(1918) Pennhurst was built as a world apart from the rest of society both to keep the 'feeble minded' from the public but also to end
the intermixing of their genes with the population. A concern about the reproduction of the 'feeble minded' also was reflected
in the desire to keep the sexes separated even on the Pennhurst campus by means of building a separate female campus. These
ideas were part and parcel of the then-popular ideas of eugenics.
In the Biennial Report to the Legislature submitted by the Board of Trustees, Pennhurst's Chief Physician quotes Dr. Henry
H. Goddard, a leading eugenicist, as follows: "Every feeble-minded person is a potential criminal." The quote is used to support
the argument for an expansion of the institution. The report goes on to say, "The general public, although more convinced today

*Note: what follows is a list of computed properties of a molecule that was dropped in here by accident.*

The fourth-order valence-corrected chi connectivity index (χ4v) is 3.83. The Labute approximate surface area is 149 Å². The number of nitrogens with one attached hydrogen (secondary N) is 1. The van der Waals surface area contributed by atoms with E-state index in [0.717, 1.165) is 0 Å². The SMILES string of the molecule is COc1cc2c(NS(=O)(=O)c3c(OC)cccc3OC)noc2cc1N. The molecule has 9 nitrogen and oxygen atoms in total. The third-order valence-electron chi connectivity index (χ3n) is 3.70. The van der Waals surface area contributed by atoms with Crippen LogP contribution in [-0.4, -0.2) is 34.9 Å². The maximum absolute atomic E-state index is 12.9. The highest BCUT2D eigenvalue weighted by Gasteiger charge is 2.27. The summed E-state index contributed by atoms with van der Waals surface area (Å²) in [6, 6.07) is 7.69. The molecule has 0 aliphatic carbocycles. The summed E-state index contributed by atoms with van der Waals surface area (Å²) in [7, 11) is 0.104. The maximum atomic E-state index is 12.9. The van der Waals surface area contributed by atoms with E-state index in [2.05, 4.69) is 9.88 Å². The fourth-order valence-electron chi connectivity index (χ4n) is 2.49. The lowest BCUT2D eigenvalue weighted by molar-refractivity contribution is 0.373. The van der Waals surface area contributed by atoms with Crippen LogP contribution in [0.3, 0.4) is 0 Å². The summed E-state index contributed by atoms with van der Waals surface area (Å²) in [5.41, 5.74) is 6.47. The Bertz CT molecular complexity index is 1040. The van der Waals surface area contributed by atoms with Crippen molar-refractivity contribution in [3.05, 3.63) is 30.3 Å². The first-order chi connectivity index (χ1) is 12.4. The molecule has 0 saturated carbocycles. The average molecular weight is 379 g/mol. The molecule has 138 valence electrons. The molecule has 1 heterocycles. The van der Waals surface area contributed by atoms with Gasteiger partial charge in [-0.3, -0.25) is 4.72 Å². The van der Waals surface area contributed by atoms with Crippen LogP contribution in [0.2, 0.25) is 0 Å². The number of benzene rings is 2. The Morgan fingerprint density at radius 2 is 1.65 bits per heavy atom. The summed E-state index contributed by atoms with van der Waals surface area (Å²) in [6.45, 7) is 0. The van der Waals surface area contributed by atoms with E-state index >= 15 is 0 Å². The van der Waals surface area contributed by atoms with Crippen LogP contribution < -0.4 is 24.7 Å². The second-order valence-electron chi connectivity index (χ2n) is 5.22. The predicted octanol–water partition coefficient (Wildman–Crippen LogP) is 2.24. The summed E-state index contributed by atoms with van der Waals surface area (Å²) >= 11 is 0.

than ever before that it is a good thing to segregate the idiot or the distinct imbecile, they have not as yet been convinced as
to the proper treatment of the defective delinquent, which is the brighter and more dangerous individual. It is now generally
understood that feeble-mindedness is in the great majority of instances the direct result of hereditary transmission of mental defect.
It is also known that the feeble-minded female is very likely to bear children and that these children are almost certain to be
defective or in some way permanently dependent. The feeble-minded girl is more of a menace to society than the feeble-minded boy.
Statistics show that feeble-minded girls and boys marry in the ratio of three to one. It would seem, therefore, that if the State
is not adequately equipped to care for all of the feeble-minded, the feeble-minded girl should have institutional care in preference
to the boy, since she is the greater menace."
The eugenics movement was short-lived in the United States. Discredited in no small part by the horrific eugenically-driven experiments
and programs of the Nazi regime, the movement was shown to be scientifically baseless and racially biased.